# How to show that $A^2=AB+BA$ implies $\det(AB-BA)=0$ for $3\times3$ matrices?

Let $$A$$ and $$B$$ be two $$3\times 3$$ matrices with complex entries such that $$A^2=AB+BA$$. Prove that $$\det(AB-BA)=0$$.

(Is the above result true for matrices with real entries?)

• What reason do you have to believe that this holds? Do you have an nontrivial example? Jan 26, 2015 at 15:08
• As a remark, counterexamples exist when the sizes of $A$ and $B$ are even. E.g. when $A=\pmatrix{1&-1\\ 0&-1}$ and $B=\pmatrix{1&0\\ 1&-1}$, we have $A^2=AB+BA=I$ but the determinant of $AB-BA=\pmatrix{-1&2\\ -2&1}$ is $3\ne0$. Jan 26, 2015 at 16:39

Let $$A,B\in F^{n,n}$$, $$F$$ any field of characteristic $$\ne 2$$, $$n$$ odd. Assume they satisfy $$A^2 = AB+BA$$.

From $$A^2=AB+BA$$ it follows $$AB-BA= A^2-2BA= (A-2B)A.$$ Then it holds $$\det(AB-BA) = \det((A-2B)A) = \det(A(A-2B)).$$ Now we have $$A(A-2B) = A^2-2AB = BA-AB.$$ This proves $$\det(AB-BA) = \det(BA-AB) = \det( -(AB-BA)) = (-1)^n \det(AB-BA),$$ and since $$n$$ is odd (and $$1+1\ne0$$), $$\det(AB-BA)=0$$ follows.

If the field has characteristic 2 then the result is true as well: In this case $$AB-BA=AB+BA=A^2$$. Suppose $$A$$ is invertible. Then the assumption $$A^2=AB+BA$$ implies $$I_3=BA^{-1}+A^{-1}B$$. The trace of the matrix on the left is $$1$$, the trace of the matrix on the right is $$tr(BA^{-1}+A^{-1}B)=tr(BA^{-1})+tr(BA^{-1})=0$$, contradiction. So $$A$$ cannot be invertible, and $$\det(AB-BA)=\det(A^2)=0$$.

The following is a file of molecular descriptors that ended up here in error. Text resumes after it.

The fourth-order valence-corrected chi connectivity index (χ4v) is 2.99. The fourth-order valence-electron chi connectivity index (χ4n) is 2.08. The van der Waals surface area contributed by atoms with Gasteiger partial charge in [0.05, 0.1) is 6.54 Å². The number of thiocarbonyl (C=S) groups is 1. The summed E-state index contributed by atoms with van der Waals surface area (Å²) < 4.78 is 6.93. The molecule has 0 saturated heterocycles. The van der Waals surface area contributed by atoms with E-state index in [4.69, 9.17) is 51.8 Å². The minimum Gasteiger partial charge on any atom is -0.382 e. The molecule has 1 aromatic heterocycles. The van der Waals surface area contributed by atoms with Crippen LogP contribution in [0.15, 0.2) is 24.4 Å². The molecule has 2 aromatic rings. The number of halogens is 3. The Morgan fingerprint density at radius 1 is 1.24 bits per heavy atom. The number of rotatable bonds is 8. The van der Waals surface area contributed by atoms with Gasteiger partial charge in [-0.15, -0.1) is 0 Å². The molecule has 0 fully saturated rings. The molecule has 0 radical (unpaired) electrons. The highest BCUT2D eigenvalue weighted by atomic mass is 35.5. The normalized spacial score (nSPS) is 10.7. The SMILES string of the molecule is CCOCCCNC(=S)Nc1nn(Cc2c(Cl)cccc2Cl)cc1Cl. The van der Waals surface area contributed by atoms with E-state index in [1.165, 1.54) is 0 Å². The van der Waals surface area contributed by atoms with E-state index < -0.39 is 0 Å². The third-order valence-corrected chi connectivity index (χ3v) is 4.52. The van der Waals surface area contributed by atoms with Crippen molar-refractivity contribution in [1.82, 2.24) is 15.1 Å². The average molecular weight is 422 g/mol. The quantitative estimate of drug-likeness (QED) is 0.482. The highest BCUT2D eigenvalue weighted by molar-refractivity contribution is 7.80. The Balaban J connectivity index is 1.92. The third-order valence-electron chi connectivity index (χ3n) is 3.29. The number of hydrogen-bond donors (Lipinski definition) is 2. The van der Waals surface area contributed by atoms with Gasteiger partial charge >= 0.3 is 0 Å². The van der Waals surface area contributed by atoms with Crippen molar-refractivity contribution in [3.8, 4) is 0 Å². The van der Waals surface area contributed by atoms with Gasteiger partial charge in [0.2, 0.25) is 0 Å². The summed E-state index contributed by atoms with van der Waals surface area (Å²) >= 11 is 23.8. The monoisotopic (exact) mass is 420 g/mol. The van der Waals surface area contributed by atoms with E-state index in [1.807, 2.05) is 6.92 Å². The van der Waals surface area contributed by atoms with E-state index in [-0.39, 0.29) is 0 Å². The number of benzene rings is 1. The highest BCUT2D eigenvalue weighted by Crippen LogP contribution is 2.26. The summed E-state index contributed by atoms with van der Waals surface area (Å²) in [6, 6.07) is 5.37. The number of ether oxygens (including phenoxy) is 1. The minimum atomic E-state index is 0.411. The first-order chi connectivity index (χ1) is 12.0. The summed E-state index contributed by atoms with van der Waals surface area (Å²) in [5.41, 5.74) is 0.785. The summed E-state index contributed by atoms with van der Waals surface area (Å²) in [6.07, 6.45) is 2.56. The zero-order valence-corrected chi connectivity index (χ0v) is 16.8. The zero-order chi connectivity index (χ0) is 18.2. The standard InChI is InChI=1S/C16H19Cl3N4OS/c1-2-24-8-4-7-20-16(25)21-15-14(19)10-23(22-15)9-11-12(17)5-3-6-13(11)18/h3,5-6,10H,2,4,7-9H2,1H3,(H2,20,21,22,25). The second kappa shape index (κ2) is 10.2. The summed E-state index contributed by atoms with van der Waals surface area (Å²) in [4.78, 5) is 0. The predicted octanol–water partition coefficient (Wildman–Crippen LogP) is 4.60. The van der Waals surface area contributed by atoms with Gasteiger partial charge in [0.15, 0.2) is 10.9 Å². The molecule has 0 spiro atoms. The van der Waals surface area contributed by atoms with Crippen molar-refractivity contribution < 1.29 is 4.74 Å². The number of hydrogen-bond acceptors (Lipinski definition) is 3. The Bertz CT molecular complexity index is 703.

• In a field of characteristic two, the last step fails. Indeed, from $D = -D$, we get $2 \, D = 0$ and this is not enough to conclude $D = 0$.
– gerw
Nov 2, 2020 at 13:44
• @gerw thanks for the hint. In fact, the claim is also true in this case (with a different and simplier proof)
– daw
Nov 2, 2020 at 15:01

This was easier than I originally thought. Note that $$AB - BA = AB + BA - 2BA = A^2 - 2BA = (A-2B)A\\ -(AB - BA) = AB + BA - 2AB= A^2 - 2AB = A(A - 2B)$$ and that we have both $\det(AB - BA) = \det(-(AB - BA))$ and $\det(AB - BA) = -\det(-(AB - BA))$.

My original approach: note that $AB - BA$ has trace zero. Then, we note that $$AB - BA = AB + BA - 2BA = A^2 - 2BA = (A-2B)A\\ -(AB - BA) = AB + BA - 2AB= A^2 - 2AB = A(A - 2B)$$ From there, we note by Sylvester's determinant theorem that $$\det(AB - BA - \lambda I)= \\ \det((A - 2B)A - \lambda I) =\\ \det(A(A - 2B) - \lambda I) =\\ \det(-(AB - BA) - \lambda I) =\\ (-1)^3 \det(AB - BA + \lambda I)$$ So, if $\lambda$ is an eigenvalue of $AB - BA$, then so is $-\lambda$. (Alternatively, directly note that $(A - 2B)A$ and $A(A - 2B)$ must have the same eigenvalues).

Thus, we know that $AB - BA$ has $3$ eigenvalues whose sum is zero and such that $\lambda$ is an eigenvalue iff $-\lambda$ is an eigenvalue. We conclude that $AB - BA$ must have $0$ among its eigenvalues. That is, $\det(AB - BA - 0I) = \det(AB - BA) = 0$.